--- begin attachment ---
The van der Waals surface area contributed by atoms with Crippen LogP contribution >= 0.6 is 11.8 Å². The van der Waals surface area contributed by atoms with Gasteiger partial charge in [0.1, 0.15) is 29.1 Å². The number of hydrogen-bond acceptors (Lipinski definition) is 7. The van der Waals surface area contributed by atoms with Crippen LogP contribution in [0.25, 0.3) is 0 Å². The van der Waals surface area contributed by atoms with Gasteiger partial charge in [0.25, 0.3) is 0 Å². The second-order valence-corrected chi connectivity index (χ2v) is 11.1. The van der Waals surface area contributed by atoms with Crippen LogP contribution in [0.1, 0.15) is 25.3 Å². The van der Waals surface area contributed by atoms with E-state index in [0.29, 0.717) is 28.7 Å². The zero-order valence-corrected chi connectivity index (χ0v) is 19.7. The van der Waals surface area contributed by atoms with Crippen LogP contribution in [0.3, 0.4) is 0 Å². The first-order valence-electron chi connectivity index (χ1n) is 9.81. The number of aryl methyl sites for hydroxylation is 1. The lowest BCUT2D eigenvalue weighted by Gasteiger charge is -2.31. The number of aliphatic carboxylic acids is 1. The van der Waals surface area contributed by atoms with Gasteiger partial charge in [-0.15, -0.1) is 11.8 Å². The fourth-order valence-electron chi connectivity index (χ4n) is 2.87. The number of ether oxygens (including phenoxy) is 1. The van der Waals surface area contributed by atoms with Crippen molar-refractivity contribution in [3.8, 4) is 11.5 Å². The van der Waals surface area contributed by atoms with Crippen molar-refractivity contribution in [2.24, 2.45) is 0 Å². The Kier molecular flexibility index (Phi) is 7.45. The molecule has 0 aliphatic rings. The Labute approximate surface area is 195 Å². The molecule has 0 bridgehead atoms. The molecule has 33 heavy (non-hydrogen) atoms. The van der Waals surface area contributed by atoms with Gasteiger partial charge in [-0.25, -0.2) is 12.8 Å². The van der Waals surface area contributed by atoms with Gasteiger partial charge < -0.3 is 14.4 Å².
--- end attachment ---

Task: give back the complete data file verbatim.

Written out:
The van der Waals surface area contributed by atoms with Crippen LogP contribution >= 0.6 is 11.8 Å². The van der Waals surface area contributed by atoms with Gasteiger partial charge in [0.1, 0.15) is 29.1 Å². The number of hydrogen-bond acceptors (Lipinski definition) is 7. The van der Waals surface area contributed by atoms with Crippen LogP contribution in [0.25, 0.3) is 0 Å². The van der Waals surface area contributed by atoms with Gasteiger partial charge in [0.25, 0.3) is 0 Å². The second-order valence-corrected chi connectivity index (χ2v) is 11.1. The van der Waals surface area contributed by atoms with Crippen LogP contribution in [0.1, 0.15) is 25.3 Å². The van der Waals surface area contributed by atoms with E-state index in [0.29, 0.717) is 28.7 Å². The zero-order valence-corrected chi connectivity index (χ0v) is 19.7. The van der Waals surface area contributed by atoms with Crippen LogP contribution in [0.3, 0.4) is 0 Å². The first-order valence-electron chi connectivity index (χ1n) is 9.81. The number of aryl methyl sites for hydroxylation is 1. The lowest BCUT2D eigenvalue weighted by Gasteiger charge is -2.31. The number of aliphatic carboxylic acids is 1. The van der Waals surface area contributed by atoms with Gasteiger partial charge in [-0.15, -0.1) is 11.8 Å². The fourth-order valence-electron chi connectivity index (χ4n) is 2.87. The number of ether oxygens (including phenoxy) is 1. The van der Waals surface area contributed by atoms with Crippen molar-refractivity contribution in [3.8, 4) is 11.5 Å². The van der Waals surface area contributed by atoms with Crippen molar-refractivity contribution in [2.24, 2.45) is 0 Å². The Kier molecular flexibility index (Phi) is 7.45. The molecule has 0 aliphatic rings. The Labute approximate surface area is 195 Å². The molecule has 0 bridgehead atoms. The molecule has 33 heavy (non-hydrogen) atoms. The van der Waals surface area contributed by atoms with Gasteiger partial charge in [-0.25, -0.2) is 12.8 Å². The van der Waals surface area contributed by atoms with Gasteiger partial charge < -0.3 is 14.4 Å².